Tobaku Datenroku Kaiji is Part 3 of the Kaiji manga. The events that take place happen after the second season of the anime.
Synopsis: Kaiji is living in Mr. Sakazaki’s new house but he doesn’t work or do anything. Mikoko adores Kaiji, but the feelings are not mutual. (The scenes in the ending theme song of Kaiji season 2 were showing the future!) Maeda and Miyoshi, two of Kaiji’s friends that were freed from the underground labour camp, approach him to gamble. Kaiji accepts, and the rest is on mahjong.
Kaiji plays against the President of a casino in a game of 17 Steps. 17 Steps is a different version of mahjong in which you do not pick up new tiles. Instead, you can only discard tiles. The stakes are high – if Kaiji loses, he’ll have to pay the consequences.
Thoughts: I loved the beginning because you see Kaiji’s day-to-day life when he is not gambling. It will be difficult to understand the match if you do not know how to play mahjong. However, I don’t think you have to know how to play it because it’ll still be interesting to see the tensions building up and the emotional turmoil the characters experience. It’ll be beneficial to know how to play mahjong, but not required.
The art takes a while to get used to, but it depicts human emotions and suffering so well. Yes, it distorts features of the face and exaggerates expressions, but the art is so expressive.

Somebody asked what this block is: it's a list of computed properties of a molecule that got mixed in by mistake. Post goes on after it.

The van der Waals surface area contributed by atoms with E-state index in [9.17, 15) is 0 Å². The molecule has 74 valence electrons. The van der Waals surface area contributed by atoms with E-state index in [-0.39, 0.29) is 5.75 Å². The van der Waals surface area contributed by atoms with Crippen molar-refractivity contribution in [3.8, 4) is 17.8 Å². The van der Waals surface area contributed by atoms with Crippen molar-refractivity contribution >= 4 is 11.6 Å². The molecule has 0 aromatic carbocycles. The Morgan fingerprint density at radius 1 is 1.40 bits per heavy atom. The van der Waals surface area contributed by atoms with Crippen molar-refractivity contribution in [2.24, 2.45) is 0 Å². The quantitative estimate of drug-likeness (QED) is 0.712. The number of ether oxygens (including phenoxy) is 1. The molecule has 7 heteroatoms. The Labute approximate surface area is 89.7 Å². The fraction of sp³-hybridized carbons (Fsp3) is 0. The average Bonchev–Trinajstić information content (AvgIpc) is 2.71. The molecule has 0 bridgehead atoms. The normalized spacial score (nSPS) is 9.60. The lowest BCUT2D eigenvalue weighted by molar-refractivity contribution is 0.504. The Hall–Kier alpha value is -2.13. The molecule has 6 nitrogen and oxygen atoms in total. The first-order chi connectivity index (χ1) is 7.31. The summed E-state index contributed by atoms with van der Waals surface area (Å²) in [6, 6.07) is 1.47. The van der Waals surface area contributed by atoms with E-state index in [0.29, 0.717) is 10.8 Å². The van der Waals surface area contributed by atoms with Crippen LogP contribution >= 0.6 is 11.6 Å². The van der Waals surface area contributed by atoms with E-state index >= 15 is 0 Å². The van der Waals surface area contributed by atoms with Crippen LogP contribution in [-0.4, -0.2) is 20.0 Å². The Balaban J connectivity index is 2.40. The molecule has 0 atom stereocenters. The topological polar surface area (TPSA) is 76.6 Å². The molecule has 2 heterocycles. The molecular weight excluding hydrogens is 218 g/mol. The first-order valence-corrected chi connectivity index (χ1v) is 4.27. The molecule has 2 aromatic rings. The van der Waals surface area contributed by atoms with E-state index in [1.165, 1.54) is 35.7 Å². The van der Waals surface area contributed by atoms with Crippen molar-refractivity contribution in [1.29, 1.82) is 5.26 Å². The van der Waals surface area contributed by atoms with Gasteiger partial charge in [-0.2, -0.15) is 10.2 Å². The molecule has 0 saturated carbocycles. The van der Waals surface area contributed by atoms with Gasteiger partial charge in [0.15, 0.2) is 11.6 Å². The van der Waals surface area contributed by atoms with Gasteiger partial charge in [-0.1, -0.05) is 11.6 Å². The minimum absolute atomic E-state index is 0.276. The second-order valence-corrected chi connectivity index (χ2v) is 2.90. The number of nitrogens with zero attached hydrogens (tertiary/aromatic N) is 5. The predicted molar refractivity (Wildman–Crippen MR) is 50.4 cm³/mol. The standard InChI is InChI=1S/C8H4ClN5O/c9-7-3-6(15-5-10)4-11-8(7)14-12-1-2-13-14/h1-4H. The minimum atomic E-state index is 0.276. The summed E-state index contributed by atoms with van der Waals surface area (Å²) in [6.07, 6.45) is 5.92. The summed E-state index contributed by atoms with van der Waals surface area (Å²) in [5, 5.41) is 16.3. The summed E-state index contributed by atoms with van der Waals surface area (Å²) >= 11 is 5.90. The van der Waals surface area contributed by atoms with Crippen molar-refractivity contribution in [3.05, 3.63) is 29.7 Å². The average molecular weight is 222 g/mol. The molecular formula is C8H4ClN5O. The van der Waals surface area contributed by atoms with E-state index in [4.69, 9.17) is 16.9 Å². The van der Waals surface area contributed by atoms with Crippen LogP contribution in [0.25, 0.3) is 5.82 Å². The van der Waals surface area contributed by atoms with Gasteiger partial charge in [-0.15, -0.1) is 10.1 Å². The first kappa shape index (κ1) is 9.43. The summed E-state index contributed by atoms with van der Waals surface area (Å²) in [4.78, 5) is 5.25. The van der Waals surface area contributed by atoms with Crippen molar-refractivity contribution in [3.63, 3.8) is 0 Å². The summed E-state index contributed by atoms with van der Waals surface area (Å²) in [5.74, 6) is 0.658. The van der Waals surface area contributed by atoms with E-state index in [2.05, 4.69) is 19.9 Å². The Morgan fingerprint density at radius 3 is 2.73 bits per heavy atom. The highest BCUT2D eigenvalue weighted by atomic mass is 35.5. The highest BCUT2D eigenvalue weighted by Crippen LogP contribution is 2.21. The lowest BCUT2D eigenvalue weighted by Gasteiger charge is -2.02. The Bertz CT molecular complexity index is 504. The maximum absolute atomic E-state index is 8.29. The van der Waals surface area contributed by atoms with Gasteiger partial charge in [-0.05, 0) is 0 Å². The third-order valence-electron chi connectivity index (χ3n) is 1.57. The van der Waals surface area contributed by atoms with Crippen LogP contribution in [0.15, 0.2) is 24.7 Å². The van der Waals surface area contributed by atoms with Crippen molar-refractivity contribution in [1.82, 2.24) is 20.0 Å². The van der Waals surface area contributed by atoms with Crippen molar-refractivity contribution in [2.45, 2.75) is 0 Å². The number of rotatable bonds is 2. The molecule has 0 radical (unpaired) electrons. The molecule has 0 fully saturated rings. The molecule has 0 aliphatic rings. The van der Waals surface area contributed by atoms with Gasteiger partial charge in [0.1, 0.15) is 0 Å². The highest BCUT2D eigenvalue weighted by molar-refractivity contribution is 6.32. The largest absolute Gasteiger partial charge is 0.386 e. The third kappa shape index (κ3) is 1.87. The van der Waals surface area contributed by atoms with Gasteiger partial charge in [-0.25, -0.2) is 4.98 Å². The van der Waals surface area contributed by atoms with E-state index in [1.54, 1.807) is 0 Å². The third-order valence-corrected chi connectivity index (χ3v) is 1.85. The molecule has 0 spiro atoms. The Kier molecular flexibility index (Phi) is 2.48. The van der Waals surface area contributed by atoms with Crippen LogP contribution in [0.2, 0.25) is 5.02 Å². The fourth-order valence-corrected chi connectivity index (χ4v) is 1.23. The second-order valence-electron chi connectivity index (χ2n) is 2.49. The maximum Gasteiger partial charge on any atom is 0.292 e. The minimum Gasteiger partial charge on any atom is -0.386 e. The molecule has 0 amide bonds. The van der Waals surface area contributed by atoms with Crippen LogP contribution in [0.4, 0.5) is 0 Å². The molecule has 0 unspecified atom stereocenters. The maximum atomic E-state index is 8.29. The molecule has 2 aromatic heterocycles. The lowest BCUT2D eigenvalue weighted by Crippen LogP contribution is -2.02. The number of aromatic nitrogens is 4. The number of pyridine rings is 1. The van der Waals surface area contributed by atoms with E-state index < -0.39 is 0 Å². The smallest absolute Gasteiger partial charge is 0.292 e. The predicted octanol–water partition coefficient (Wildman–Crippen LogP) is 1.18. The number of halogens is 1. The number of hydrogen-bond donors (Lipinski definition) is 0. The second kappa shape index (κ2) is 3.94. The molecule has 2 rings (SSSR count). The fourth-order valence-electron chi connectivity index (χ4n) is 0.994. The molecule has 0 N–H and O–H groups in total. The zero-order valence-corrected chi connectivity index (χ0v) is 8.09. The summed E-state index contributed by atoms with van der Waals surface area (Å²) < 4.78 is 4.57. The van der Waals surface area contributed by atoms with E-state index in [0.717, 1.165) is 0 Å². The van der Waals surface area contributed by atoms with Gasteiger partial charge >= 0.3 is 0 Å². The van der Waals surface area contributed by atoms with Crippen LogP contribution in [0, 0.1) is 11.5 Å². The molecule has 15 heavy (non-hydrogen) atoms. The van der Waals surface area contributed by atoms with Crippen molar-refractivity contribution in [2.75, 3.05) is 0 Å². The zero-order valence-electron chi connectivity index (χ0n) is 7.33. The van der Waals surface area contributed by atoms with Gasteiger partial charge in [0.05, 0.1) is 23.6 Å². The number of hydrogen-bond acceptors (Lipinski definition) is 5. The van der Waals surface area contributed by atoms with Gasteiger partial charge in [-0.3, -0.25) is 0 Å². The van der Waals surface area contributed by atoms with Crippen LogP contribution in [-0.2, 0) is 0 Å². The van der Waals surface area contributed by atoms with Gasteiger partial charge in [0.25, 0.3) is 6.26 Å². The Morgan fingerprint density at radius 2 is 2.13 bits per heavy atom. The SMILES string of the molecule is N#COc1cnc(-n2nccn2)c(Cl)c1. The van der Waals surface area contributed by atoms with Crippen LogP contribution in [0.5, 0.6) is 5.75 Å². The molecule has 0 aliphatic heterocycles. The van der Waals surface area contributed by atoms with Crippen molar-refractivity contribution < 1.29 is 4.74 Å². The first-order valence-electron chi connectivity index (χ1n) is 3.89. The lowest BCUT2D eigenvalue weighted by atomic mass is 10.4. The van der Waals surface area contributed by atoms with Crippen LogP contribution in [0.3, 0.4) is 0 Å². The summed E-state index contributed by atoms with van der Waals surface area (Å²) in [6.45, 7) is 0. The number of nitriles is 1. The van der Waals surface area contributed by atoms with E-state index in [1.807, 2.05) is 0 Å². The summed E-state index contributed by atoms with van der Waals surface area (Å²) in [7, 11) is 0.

Out of the three story parts so far, I liked this one the least. Don’t get me wrong – it’s great and it’s better than most manga I’ve read. Compared to the first two parts, however, it’s less exciting. Do I recommend this? Absolutely yes, but you have to start from the beginning.
Kaiji is my second favourite series. Kaiji Itou demonstrates so much resilience despite all the sh*t he’s been through. He’s been betrayed again and again, has nearly faced death many times, has been in the lowest situations imaginable, yet he still has faith in humanity. He still clings onto hope.
Freedom feels relaxing in the beginning, but when freedom is prolonged, life feels empty and meaningless. Thus, I have a blog. 🙂
A reminder to myself in all situations.
I was reading Kaiji on a day I was feeling sorry for myself, and this page sparked something within me. I think that perseverance is a strength in all of us.